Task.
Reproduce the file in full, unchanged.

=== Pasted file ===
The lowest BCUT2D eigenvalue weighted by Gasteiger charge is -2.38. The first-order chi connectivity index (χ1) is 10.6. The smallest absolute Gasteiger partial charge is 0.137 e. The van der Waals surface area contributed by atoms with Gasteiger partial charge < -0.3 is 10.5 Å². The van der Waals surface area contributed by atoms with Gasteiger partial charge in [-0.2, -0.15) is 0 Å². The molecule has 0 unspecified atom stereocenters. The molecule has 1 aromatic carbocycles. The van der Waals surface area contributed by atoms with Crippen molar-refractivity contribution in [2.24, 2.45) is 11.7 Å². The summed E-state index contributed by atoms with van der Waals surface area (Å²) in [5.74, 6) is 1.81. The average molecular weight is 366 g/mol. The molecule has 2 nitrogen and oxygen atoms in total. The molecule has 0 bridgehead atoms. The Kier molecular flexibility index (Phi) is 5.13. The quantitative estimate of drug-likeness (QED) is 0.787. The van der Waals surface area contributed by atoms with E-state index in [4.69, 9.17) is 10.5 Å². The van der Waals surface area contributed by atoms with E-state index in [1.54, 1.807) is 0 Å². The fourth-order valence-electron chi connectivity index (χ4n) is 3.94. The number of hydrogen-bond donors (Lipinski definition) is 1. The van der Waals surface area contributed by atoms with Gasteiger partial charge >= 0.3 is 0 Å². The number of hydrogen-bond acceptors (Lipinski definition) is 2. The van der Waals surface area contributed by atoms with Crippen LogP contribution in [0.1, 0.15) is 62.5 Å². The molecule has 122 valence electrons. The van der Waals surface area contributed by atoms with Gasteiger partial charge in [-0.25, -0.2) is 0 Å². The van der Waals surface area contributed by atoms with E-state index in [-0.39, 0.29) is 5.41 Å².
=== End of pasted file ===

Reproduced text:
The lowest BCUT2D eigenvalue weighted by Gasteiger charge is -2.38. The first-order chi connectivity index (χ1) is 10.6. The smallest absolute Gasteiger partial charge is 0.137 e. The van der Waals surface area contributed by atoms with Gasteiger partial charge < -0.3 is 10.5 Å². The van der Waals surface area contributed by atoms with Gasteiger partial charge in [-0.2, -0.15) is 0 Å². The molecule has 0 unspecified atom stereocenters. The molecule has 1 aromatic carbocycles. The van der Waals surface area contributed by atoms with Crippen molar-refractivity contribution in [2.24, 2.45) is 11.7 Å². The summed E-state index contributed by atoms with van der Waals surface area (Å²) in [5.74, 6) is 1.81. The average molecular weight is 366 g/mol. The molecule has 2 nitrogen and oxygen atoms in total. The molecule has 0 bridgehead atoms. The Kier molecular flexibility index (Phi) is 5.13. The quantitative estimate of drug-likeness (QED) is 0.787. The van der Waals surface area contributed by atoms with E-state index in [4.69, 9.17) is 10.5 Å². The van der Waals surface area contributed by atoms with E-state index in [1.54, 1.807) is 0 Å². The fourth-order valence-electron chi connectivity index (χ4n) is 3.94. The number of hydrogen-bond donors (Lipinski definition) is 1. The van der Waals surface area contributed by atoms with Gasteiger partial charge >= 0.3 is 0 Å². The number of hydrogen-bond acceptors (Lipinski definition) is 2. The van der Waals surface area contributed by atoms with Crippen LogP contribution in [0.1, 0.15) is 62.5 Å². The molecule has 122 valence electrons. The van der Waals surface area contributed by atoms with Gasteiger partial charge in [-0.25, -0.2) is 0 Å². The van der Waals surface area contributed by atoms with E-state index in [-0.39, 0.29) is 5.41 Å².